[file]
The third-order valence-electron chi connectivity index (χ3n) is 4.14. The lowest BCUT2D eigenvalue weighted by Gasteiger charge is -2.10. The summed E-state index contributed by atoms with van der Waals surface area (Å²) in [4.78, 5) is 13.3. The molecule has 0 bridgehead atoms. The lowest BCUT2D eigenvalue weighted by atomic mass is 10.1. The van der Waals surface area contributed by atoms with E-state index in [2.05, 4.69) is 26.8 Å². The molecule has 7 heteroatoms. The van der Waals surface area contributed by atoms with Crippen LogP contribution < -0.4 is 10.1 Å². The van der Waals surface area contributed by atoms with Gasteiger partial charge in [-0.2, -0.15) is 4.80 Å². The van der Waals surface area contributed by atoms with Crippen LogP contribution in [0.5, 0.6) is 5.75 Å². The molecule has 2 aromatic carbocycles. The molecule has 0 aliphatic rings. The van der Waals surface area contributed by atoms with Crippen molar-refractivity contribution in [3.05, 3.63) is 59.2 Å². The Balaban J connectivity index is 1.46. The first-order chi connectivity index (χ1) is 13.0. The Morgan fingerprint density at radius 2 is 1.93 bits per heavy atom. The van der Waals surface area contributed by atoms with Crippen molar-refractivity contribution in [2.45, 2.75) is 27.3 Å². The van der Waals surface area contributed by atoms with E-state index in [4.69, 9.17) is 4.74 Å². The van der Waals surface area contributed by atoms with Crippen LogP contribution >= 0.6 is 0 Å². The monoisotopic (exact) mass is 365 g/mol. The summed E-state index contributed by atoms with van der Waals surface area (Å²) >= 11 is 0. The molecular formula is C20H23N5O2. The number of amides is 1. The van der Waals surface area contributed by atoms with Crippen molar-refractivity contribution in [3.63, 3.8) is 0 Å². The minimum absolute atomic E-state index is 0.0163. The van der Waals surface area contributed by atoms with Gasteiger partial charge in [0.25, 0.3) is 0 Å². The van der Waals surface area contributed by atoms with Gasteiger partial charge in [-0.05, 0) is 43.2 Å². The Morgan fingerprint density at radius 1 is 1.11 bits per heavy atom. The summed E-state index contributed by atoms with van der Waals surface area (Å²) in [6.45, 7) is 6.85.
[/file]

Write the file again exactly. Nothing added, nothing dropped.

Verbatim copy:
The third-order valence-electron chi connectivity index (χ3n) is 4.14. The lowest BCUT2D eigenvalue weighted by Gasteiger charge is -2.10. The summed E-state index contributed by atoms with van der Waals surface area (Å²) in [4.78, 5) is 13.3. The molecule has 0 bridgehead atoms. The lowest BCUT2D eigenvalue weighted by atomic mass is 10.1. The van der Waals surface area contributed by atoms with E-state index in [2.05, 4.69) is 26.8 Å². The molecule has 7 heteroatoms. The van der Waals surface area contributed by atoms with Crippen LogP contribution < -0.4 is 10.1 Å². The van der Waals surface area contributed by atoms with Gasteiger partial charge in [-0.2, -0.15) is 4.80 Å². The van der Waals surface area contributed by atoms with Crippen LogP contribution in [0.5, 0.6) is 5.75 Å². The molecule has 2 aromatic carbocycles. The molecule has 0 aliphatic rings. The van der Waals surface area contributed by atoms with Crippen molar-refractivity contribution in [3.05, 3.63) is 59.2 Å². The Balaban J connectivity index is 1.46. The first-order chi connectivity index (χ1) is 13.0. The Morgan fingerprint density at radius 2 is 1.93 bits per heavy atom. The van der Waals surface area contributed by atoms with Crippen molar-refractivity contribution in [2.45, 2.75) is 27.3 Å². The van der Waals surface area contributed by atoms with E-state index in [4.69, 9.17) is 4.74 Å². The van der Waals surface area contributed by atoms with Crippen LogP contribution >= 0.6 is 0 Å². The monoisotopic (exact) mass is 365 g/mol. The summed E-state index contributed by atoms with van der Waals surface area (Å²) >= 11 is 0. The molecular formula is C20H23N5O2. The number of amides is 1. The van der Waals surface area contributed by atoms with Crippen molar-refractivity contribution in [3.63, 3.8) is 0 Å². The minimum absolute atomic E-state index is 0.0163. The van der Waals surface area contributed by atoms with Gasteiger partial charge in [0.25, 0.3) is 0 Å². The van der Waals surface area contributed by atoms with Gasteiger partial charge in [-0.05, 0) is 43.2 Å². The Morgan fingerprint density at radius 1 is 1.11 bits per heavy atom. The summed E-state index contributed by atoms with van der Waals surface area (Å²) in [6.45, 7) is 6.85.